Chapter 3-4 - Chapter 3-4 CELLULAR FORM and FUNCTION...

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Chapter 3-4: CELLULAR FORM and FUNCTION Concepts of Cellular Structure Development of the Cell Theory. 1663 Robert Hooke observed empty cell walls of cork and coined the term “CELL”. He also observed living cells. During the nineteenth century, Theodor Schwann concluded that all animals are made of cells. Spontaneous generation had been the prevailing view for centuries, but in 1859 Loius Pasteur conducted experiments that finally laid the idea of spontaneous generation to rest. During the 20 th century, the ideas and rules of modern cell theory emerged. Cell Shapes. Cell shape varies widely: Squamous cells are flat and thin. Polygonal cells have irregular shapes with four, five or more sides. Cuboidal cells are cube-shaped. Other shapes include columnar, spheroid to ovoid, discoid, fusiform, or stellate. Epithelial cells that line organs have a basal side upon which the cell rests, lateral sides that are adjacent to nearby cells, and an exposed upper (apical) surface. Cell Size Cell size is expressed in micrometers. Most human cells range from 10-15 micrometers, but an egg cell may be 100 micrometers. Cell size is limited due to surface area-to-volume relationships.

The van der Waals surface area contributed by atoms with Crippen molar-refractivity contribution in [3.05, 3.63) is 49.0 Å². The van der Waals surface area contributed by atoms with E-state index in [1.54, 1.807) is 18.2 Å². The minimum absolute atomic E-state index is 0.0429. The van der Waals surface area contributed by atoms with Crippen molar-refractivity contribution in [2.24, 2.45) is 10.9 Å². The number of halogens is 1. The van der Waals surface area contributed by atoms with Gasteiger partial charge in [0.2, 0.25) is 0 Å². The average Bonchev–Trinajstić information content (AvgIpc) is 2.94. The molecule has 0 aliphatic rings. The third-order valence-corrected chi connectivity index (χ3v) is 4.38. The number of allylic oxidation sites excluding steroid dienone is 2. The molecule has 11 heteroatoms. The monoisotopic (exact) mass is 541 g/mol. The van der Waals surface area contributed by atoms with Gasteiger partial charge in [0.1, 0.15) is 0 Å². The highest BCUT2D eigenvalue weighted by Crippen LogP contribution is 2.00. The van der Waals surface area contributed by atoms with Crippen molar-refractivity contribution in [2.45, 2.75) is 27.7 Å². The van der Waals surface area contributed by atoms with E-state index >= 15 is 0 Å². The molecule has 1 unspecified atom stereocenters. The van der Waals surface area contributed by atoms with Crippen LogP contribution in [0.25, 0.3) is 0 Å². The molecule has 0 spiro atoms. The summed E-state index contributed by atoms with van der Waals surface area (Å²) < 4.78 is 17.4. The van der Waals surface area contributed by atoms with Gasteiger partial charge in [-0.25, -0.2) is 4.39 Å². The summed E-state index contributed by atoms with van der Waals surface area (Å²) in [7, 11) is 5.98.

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Perspective on cells. The resolution of the light miscroscope prevented early scientists from seeing the organelles. With the advent of the transmission electron microscope, biologists were able to see far more details inside the cells. The scanning electron microscope views minute surface details. The Cell Surface. The plasma membrane. The electron microscope revealed that the plasma cell membrane is made up of two layers. The current model of membrane structure is called the fluid- mosaic model. It suggests that the plasma membrane is made up of mobile globular proteins in a layer of phospholipids. Membrane lipids. 1. Phospholipids are amphiphilic, with a hydrophilic phosphate containing head and two hydrophobic fatty acid tails. 2. In the plasma membrane, the phospholipids are oriented with the heads out and the tails to the inside, forming a phospholipids bilayer. The hospholipids are not fixed into position. 3. Twenty percent of the membrane lipids are cholesterol, which lends stability to the phospholipids.
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